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Video: US Drug Approved For Treating HIV Infection In Infants
US drug approved for treating HIV infection in infants
The US Food and Drug Administration (FDA) has approved a drug for the treatment of HIV in children aged four weeks and older with a weight of three kilograms.
Photo: CC0 Public Domain
Two forms of the drug have been approved: tableted Tivicay (dolutegravir) and Tivicay PD (dolutegravir) in the form of a dispersible tablet, that is, dissolving in the mouth. The drug was developed by ViiV Healthcare, a company specializing in the creation of drugs for the treatment of HIV infection. According to the company, dolutegravir is the first antiviral drug in the class of second-generation integrase inhibitors. Previously, dolutegravir was prescribed only for children over six years of age and weighing more than 30 kg.
Both forms of the drug were approved in a study that included HIV-infected infants, children, and adolescents aged 4 weeks to 18 years. The average age of patients is 2.5 years. After 24 weeks, 62% of patients taking Tivicay or Tivicay PD had undetectable viral load, after 48 weeks this number increased to 69%. In addition, most of the subjects had a fairly high level of CD4 cells - an indicator that determines the resistance of the immune system.
ViiV Healthcare experts emphasize that the widespread use of the new drug will increase the possibilities for treatment and reduction of viral load in patients with HIV of different ages. According to the company, at least 1.7 million children worldwide are living with HIV today, and most AIDS deaths occur within the first five years. In the near future, ViiV Healthcare will focus on making the dispersible form of the drug, which is very easy to use for the smallest patients, to be available worldwide, including in Africa.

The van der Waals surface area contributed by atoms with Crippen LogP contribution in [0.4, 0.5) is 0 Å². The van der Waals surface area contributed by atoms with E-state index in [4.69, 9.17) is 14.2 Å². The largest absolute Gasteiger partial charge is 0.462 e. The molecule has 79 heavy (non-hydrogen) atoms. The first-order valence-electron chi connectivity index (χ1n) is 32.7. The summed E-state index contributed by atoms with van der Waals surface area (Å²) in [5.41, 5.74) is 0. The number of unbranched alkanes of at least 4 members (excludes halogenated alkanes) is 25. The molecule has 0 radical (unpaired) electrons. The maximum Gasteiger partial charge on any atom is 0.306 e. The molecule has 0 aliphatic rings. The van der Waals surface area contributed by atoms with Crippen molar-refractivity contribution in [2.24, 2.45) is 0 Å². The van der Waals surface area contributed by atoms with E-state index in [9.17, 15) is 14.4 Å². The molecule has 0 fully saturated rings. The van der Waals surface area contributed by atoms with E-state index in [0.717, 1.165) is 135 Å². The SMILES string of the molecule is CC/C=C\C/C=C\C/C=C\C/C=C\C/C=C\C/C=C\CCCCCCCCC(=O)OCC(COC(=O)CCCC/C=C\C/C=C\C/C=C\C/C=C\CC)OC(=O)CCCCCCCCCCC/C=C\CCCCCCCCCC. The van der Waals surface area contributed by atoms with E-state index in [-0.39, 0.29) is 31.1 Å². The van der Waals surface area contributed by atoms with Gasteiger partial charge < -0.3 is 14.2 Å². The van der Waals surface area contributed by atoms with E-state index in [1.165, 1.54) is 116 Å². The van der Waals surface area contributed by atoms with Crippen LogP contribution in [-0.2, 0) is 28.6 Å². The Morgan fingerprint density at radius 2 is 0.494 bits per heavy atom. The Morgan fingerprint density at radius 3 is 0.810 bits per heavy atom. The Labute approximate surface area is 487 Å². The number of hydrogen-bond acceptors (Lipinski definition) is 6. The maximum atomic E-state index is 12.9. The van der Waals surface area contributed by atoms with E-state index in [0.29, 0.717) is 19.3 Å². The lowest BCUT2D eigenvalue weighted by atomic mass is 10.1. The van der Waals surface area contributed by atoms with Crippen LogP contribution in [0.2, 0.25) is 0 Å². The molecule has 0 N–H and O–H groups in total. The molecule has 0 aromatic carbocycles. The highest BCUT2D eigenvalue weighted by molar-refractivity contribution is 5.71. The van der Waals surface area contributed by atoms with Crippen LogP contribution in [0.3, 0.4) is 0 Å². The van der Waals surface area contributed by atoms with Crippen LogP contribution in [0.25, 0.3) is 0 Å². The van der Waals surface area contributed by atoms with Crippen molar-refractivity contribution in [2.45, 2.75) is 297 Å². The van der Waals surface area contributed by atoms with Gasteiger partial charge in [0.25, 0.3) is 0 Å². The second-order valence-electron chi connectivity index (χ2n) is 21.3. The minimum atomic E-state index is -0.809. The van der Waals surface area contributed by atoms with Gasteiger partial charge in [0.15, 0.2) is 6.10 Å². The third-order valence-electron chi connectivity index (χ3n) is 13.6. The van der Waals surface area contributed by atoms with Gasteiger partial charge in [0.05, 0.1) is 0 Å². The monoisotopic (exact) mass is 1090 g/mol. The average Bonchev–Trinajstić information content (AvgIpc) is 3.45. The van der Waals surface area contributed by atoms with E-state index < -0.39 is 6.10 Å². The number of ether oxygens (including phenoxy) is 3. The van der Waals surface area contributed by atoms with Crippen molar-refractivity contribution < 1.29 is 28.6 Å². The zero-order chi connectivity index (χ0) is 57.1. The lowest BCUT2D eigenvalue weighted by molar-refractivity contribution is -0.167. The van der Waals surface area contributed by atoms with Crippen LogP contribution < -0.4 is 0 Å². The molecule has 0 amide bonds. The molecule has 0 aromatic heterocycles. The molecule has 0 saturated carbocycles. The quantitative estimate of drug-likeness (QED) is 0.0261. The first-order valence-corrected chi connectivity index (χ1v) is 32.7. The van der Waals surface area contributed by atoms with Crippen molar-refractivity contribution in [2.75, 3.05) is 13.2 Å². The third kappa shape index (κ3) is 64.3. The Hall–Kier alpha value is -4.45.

As Yevgeny Voronin, the chief freelance specialist on diagnostics and treatment of HIV infection of the Ministry of Health of the Ministry of Health, said earlier during an online conference of RBC, children are the most vulnerable patients with HIV, since their disease progresses faster than adults, and there are half the drugs available for them. … That is why doctors pay much attention to timely diagnosis and treatment of pregnant women. According to Voronin, in 2000, less than half of HIV-infected women in the country were registered, which is why 20% of children of such women were born infected. Currently, the number of children infected by mothers is 1.5%.
“If a mother registers on time and takes therapy, transmission of HIV to the child is practically impossible,” the expert said.
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